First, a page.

The last several weeks have been filled with unspeakable tragedy for parents and children around our country. In less then two weeks alone, gun violence has marred the peace and security of school rooms across the U.S. None has been more stunning than the shootings at an Amish school house in Lancaster County, Pennsylvania. And yet, out of the tragedy has emerged one of the most unforeseen characteristics: forgiveness.
Despite the unspeakable and unimaginable pain the families of these young girls must be suffering, it is their peacefulness and willingness to forgive that has most moved me. Even more than that, is the manner in which the Amish have reached out to the family of the perpetrator, Charles Roberts, and have embraced and recognized the pain and suffering they too are experiencing as they try to piece together why their father, husband, son, and brother would engage in such horrific crimes.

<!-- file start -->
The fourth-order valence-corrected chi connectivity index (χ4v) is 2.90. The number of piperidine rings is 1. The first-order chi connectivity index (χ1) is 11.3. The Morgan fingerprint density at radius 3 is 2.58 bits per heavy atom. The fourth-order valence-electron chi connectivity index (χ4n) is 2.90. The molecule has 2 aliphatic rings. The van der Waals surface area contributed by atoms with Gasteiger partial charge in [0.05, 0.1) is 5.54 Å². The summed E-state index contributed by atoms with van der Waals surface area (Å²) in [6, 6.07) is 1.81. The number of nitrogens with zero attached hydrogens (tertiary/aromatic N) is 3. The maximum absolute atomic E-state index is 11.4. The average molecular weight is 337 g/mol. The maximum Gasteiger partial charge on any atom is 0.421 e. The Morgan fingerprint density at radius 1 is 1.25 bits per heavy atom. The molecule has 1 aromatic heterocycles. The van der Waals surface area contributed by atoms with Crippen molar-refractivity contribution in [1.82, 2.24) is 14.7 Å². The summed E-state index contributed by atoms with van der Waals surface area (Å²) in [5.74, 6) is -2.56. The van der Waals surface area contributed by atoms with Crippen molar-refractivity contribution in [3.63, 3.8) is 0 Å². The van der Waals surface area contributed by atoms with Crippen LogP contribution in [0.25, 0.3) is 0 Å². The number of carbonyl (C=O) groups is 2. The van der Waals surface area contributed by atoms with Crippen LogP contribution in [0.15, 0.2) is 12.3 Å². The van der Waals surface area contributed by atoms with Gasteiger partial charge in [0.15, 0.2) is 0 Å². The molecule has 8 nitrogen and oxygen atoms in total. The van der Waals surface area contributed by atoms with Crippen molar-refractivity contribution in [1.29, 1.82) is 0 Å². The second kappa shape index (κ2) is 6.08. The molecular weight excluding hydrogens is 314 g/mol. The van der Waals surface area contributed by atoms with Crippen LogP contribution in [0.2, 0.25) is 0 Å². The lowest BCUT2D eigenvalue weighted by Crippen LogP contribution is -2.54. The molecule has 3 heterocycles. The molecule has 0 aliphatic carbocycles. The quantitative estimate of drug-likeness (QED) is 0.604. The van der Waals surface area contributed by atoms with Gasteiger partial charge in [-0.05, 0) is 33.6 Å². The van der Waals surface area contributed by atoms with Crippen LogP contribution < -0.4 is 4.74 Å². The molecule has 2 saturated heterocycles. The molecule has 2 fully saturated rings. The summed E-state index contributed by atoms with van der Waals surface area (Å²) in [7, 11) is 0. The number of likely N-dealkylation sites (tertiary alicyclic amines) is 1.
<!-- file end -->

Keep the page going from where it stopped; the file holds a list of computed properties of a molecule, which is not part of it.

And it stands in sharp contrast to the words of a woman in Virginia who, just two days ago, lost her daughter, grandson, husband, and nephew to murder--all four killed by an enraged boyfriend who was arrested several hours later not far from the crime scene. The woman, in speaking to reporters said, "I hope he gets what he deserves for what he's done to me and my family."
Again, I can't imagine her pain and heartache, either. But I am struck by the differences in approach to both crimes.
I'd like to think we could learn from the Amish